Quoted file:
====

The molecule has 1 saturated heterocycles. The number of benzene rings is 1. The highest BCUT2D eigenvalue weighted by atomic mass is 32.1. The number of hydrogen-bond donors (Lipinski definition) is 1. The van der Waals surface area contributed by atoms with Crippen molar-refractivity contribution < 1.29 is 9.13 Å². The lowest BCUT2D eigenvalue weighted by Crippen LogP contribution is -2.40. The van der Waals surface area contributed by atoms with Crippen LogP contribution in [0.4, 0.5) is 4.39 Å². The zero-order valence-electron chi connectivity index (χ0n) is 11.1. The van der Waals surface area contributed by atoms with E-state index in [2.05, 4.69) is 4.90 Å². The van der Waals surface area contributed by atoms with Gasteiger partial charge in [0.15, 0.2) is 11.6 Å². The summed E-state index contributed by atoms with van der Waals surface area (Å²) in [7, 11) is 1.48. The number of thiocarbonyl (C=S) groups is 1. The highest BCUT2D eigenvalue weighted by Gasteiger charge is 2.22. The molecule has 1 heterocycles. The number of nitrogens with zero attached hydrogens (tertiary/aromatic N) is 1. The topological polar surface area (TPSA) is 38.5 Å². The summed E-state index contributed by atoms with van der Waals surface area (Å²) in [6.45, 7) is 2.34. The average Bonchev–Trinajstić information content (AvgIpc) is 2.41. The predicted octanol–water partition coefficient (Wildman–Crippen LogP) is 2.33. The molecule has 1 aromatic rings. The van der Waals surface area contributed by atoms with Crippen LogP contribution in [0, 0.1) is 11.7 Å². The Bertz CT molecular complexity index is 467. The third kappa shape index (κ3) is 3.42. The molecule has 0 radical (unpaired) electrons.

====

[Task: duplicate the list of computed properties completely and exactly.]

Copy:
The molecule has 1 saturated heterocycles. The number of benzene rings is 1. The highest BCUT2D eigenvalue weighted by atomic mass is 32.1. The number of hydrogen-bond donors (Lipinski definition) is 1. The van der Waals surface area contributed by atoms with Crippen molar-refractivity contribution < 1.29 is 9.13 Å². The lowest BCUT2D eigenvalue weighted by Crippen LogP contribution is -2.40. The van der Waals surface area contributed by atoms with Crippen LogP contribution in [0.4, 0.5) is 4.39 Å². The zero-order valence-electron chi connectivity index (χ0n) is 11.1. The van der Waals surface area contributed by atoms with E-state index in [2.05, 4.69) is 4.90 Å². The van der Waals surface area contributed by atoms with Gasteiger partial charge in [0.15, 0.2) is 11.6 Å². The summed E-state index contributed by atoms with van der Waals surface area (Å²) in [7, 11) is 1.48. The number of thiocarbonyl (C=S) groups is 1. The highest BCUT2D eigenvalue weighted by Gasteiger charge is 2.22. The molecule has 1 heterocycles. The number of nitrogens with zero attached hydrogens (tertiary/aromatic N) is 1. The topological polar surface area (TPSA) is 38.5 Å². The summed E-state index contributed by atoms with van der Waals surface area (Å²) in [6.45, 7) is 2.34. The average Bonchev–Trinajstić information content (AvgIpc) is 2.41. The predicted octanol–water partition coefficient (Wildman–Crippen LogP) is 2.33. The molecule has 1 aromatic rings. The van der Waals surface area contributed by atoms with Crippen LogP contribution in [0, 0.1) is 11.7 Å². The Bertz CT molecular complexity index is 467. The third kappa shape index (κ3) is 3.42. The molecule has 0 radical (unpaired) electrons.